Sailboat polar diagrams usually tell us what the boatspeed will be, based on wind speed and angle. I thought it would be nice to flip it the other way: if we want to achieve at least, let’s say, three knots of boatspeed, what kind of wind will we need to achieve that?
One slightly frustrating part of sailing– at least with monohulls!– is when the boat is deeply tilted over to one side or the other. It looks cool in pictures (“oh wow, look at them going, wind in the hair, smiles on their faces!”), but real life aboard a heeling boat isn’t always very heavenly.
With our heads held high and our second season nigh*), here are some things we are thinking about getting to our dear sailboat before next summer.
*) Needed something to rhyme with “high” and this is one word I fell in love with when reading Moby Dick a long, long time ago. (Next to a lake, far, far away in Sweden!)
A commonly held view in the sailing community, I believe, is that brand new boats are riddled with kinks and problems. Therefore, better to buy them second-hand, a couple of years down the road, when the original owner has fixed everything that wasn’t properly done in the first place. I wanted to believe that our Hanse story would turn out differently, that we’d get an “almost perfect” boat from the start. Here’s where we’re at, at the moment.
So, how fast does our Hanse 388 go? This summer, we gathered over twenty million data points to compare our sailing speeds with what HanseYachts’ marketing material had promised. Here are the results.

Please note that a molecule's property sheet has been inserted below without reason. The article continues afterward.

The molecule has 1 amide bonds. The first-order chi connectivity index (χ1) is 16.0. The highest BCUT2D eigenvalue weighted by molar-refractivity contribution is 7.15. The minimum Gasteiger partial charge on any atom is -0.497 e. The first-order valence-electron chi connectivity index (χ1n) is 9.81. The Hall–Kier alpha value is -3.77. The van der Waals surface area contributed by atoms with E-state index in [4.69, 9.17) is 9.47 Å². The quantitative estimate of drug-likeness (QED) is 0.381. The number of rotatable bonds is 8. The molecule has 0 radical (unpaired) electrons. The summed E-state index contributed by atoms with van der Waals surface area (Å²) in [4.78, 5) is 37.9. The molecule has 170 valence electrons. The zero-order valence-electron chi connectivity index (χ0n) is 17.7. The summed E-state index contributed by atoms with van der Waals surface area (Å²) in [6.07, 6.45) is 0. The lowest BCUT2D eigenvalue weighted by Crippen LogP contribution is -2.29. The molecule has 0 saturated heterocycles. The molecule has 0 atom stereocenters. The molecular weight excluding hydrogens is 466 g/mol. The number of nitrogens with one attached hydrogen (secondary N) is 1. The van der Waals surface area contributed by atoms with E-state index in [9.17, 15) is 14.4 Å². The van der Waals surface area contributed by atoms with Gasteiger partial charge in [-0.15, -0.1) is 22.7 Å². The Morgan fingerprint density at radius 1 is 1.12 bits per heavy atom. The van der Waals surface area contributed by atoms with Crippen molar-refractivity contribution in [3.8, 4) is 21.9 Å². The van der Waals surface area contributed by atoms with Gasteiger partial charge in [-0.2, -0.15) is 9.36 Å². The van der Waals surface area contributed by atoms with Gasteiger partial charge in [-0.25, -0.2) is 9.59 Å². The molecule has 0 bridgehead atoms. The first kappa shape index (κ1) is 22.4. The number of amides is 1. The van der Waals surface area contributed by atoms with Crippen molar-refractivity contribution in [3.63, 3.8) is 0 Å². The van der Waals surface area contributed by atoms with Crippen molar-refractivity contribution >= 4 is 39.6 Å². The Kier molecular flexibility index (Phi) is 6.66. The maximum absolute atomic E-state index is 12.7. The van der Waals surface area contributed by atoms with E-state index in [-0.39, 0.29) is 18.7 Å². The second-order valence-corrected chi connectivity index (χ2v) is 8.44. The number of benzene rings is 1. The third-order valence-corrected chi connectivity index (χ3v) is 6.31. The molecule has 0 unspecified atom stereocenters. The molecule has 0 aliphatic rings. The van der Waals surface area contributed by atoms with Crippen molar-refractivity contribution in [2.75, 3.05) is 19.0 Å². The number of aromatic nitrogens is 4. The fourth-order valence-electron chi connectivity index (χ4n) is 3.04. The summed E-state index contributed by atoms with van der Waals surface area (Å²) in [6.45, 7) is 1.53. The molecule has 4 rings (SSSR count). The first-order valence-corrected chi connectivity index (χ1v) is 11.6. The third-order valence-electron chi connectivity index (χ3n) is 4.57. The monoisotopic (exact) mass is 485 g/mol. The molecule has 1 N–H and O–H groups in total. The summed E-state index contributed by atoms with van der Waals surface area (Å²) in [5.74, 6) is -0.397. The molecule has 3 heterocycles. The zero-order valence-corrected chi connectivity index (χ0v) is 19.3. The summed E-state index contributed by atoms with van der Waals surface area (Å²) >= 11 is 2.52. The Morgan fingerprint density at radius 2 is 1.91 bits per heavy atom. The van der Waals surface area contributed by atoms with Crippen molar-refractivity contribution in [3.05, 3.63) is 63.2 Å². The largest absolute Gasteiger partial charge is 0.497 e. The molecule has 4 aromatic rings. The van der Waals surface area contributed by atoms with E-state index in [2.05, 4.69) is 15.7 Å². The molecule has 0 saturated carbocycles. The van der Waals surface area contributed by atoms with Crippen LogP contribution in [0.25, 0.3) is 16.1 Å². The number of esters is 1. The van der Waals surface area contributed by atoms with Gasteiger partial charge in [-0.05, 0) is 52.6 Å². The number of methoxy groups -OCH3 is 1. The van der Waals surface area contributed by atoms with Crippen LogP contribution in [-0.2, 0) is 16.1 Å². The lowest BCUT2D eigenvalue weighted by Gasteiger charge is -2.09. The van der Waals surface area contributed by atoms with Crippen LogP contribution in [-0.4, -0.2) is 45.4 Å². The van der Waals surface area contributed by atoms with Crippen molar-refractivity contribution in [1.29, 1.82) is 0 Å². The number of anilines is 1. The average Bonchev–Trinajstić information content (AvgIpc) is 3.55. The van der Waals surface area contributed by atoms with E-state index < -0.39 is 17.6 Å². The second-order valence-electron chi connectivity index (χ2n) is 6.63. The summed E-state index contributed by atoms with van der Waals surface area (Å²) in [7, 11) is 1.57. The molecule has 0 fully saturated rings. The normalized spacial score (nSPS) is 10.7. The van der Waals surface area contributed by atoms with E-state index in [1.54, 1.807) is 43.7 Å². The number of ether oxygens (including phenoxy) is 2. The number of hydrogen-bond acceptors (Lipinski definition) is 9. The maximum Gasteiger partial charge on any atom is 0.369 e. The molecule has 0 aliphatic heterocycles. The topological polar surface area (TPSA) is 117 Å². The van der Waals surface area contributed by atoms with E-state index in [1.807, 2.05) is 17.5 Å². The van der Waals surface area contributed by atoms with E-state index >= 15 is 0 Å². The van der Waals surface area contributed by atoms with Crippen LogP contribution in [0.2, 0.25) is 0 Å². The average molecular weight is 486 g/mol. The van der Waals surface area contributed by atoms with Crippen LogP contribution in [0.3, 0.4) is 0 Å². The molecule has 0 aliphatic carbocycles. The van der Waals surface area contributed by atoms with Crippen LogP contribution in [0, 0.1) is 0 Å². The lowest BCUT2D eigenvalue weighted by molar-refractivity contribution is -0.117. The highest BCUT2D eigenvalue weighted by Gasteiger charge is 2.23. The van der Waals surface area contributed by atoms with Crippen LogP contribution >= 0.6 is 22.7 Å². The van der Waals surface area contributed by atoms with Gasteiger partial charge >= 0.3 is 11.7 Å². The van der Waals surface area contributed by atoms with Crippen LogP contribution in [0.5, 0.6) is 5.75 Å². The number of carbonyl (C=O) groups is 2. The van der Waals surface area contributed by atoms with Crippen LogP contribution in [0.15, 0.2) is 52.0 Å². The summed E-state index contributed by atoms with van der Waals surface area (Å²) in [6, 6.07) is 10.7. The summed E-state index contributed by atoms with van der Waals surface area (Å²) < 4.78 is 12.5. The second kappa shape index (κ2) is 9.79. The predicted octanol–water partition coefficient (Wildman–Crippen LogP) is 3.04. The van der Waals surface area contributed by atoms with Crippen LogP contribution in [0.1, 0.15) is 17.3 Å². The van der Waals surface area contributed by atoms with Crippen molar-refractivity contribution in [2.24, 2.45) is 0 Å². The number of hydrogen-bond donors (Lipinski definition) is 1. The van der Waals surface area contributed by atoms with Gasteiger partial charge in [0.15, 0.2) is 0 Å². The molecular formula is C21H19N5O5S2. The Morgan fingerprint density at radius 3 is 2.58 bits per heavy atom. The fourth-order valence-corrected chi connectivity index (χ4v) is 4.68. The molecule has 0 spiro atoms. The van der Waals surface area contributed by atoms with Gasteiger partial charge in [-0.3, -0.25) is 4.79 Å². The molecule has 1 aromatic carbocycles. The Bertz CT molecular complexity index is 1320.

I’ve received quite a few emails (from all over the world!) from people who are interested in buying a Hanse 388. Some are in the “we’re thinking about it” stage, others are already committed, but have questions about their final selection of options. It’s really cool to get these emails! In this post I’ll share some of the questions I’ve received, as well as my (candid!) answers to them.
For over a year now, I’ve kept a detailed cost log for our yacht project. There are two questions I’ve tried to find answers to. Firstly, what does sailing a new Hanse 388 really cost? Secondly, if I compare this to chartering costs, would it have been less costly to rent a boat than to buy one— especially given our short sailing season in Finland!
Conventional wisdom says that it’s always cheaper to charter than to own, but I have my doubts.
… barnacles! I just received some whatsapp pictures from the nice person at our winter storage place. They had lifted our dear Hanse yacht out of the water, and then looked at its bottom in disbelief. “No so great,” he texted me.
In this post, I will take a look at the two aft cabins in our Hanse 388.
In the third post of the “Every Nook and Cranny” series we’ll jump straight into the master cabin of our Hanse 388. Or “our bedroom”, as we like to call it.